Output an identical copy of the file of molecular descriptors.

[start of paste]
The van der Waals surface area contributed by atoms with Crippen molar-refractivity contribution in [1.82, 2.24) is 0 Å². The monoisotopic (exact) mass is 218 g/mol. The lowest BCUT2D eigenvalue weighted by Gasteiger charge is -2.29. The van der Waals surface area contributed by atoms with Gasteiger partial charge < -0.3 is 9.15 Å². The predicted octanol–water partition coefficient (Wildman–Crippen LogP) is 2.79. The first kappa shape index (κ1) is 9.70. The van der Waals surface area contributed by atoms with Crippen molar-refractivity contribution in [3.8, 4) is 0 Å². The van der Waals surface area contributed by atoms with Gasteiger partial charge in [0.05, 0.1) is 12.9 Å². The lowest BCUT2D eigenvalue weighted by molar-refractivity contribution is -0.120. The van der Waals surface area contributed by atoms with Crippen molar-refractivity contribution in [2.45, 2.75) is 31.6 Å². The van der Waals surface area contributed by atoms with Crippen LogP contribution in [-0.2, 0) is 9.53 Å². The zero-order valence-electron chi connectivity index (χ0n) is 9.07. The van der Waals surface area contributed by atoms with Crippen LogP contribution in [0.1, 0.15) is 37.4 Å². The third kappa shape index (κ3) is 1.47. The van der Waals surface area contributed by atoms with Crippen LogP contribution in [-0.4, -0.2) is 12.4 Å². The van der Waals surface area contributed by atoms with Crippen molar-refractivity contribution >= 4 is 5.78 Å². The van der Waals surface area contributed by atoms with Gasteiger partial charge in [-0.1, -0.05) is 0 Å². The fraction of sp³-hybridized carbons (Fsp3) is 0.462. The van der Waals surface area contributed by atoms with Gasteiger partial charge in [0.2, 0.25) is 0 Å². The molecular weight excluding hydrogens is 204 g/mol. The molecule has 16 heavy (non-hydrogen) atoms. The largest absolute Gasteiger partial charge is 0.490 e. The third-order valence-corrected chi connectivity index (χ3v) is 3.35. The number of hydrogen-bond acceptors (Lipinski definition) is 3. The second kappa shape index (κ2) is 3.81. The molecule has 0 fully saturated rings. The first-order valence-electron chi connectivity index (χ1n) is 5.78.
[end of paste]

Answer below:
The van der Waals surface area contributed by atoms with Crippen molar-refractivity contribution in [1.82, 2.24) is 0 Å². The monoisotopic (exact) mass is 218 g/mol. The lowest BCUT2D eigenvalue weighted by Gasteiger charge is -2.29. The van der Waals surface area contributed by atoms with Gasteiger partial charge < -0.3 is 9.15 Å². The predicted octanol–water partition coefficient (Wildman–Crippen LogP) is 2.79. The first kappa shape index (κ1) is 9.70. The van der Waals surface area contributed by atoms with Crippen molar-refractivity contribution in [3.8, 4) is 0 Å². The van der Waals surface area contributed by atoms with Gasteiger partial charge in [0.05, 0.1) is 12.9 Å². The lowest BCUT2D eigenvalue weighted by molar-refractivity contribution is -0.120. The van der Waals surface area contributed by atoms with Crippen molar-refractivity contribution in [2.45, 2.75) is 31.6 Å². The van der Waals surface area contributed by atoms with Crippen LogP contribution in [-0.2, 0) is 9.53 Å². The zero-order valence-electron chi connectivity index (χ0n) is 9.07. The van der Waals surface area contributed by atoms with Crippen LogP contribution in [0.1, 0.15) is 37.4 Å². The third kappa shape index (κ3) is 1.47. The van der Waals surface area contributed by atoms with Crippen LogP contribution in [-0.4, -0.2) is 12.4 Å². The van der Waals surface area contributed by atoms with Crippen molar-refractivity contribution >= 4 is 5.78 Å². The van der Waals surface area contributed by atoms with Gasteiger partial charge in [-0.1, -0.05) is 0 Å². The fraction of sp³-hybridized carbons (Fsp3) is 0.462. The van der Waals surface area contributed by atoms with Gasteiger partial charge in [0.2, 0.25) is 0 Å². The molecular weight excluding hydrogens is 204 g/mol. The molecule has 16 heavy (non-hydrogen) atoms. The largest absolute Gasteiger partial charge is 0.490 e. The third-order valence-corrected chi connectivity index (χ3v) is 3.35. The number of hydrogen-bond acceptors (Lipinski definition) is 3. The second kappa shape index (κ2) is 3.81. The molecule has 0 fully saturated rings. The first-order valence-electron chi connectivity index (χ1n) is 5.78.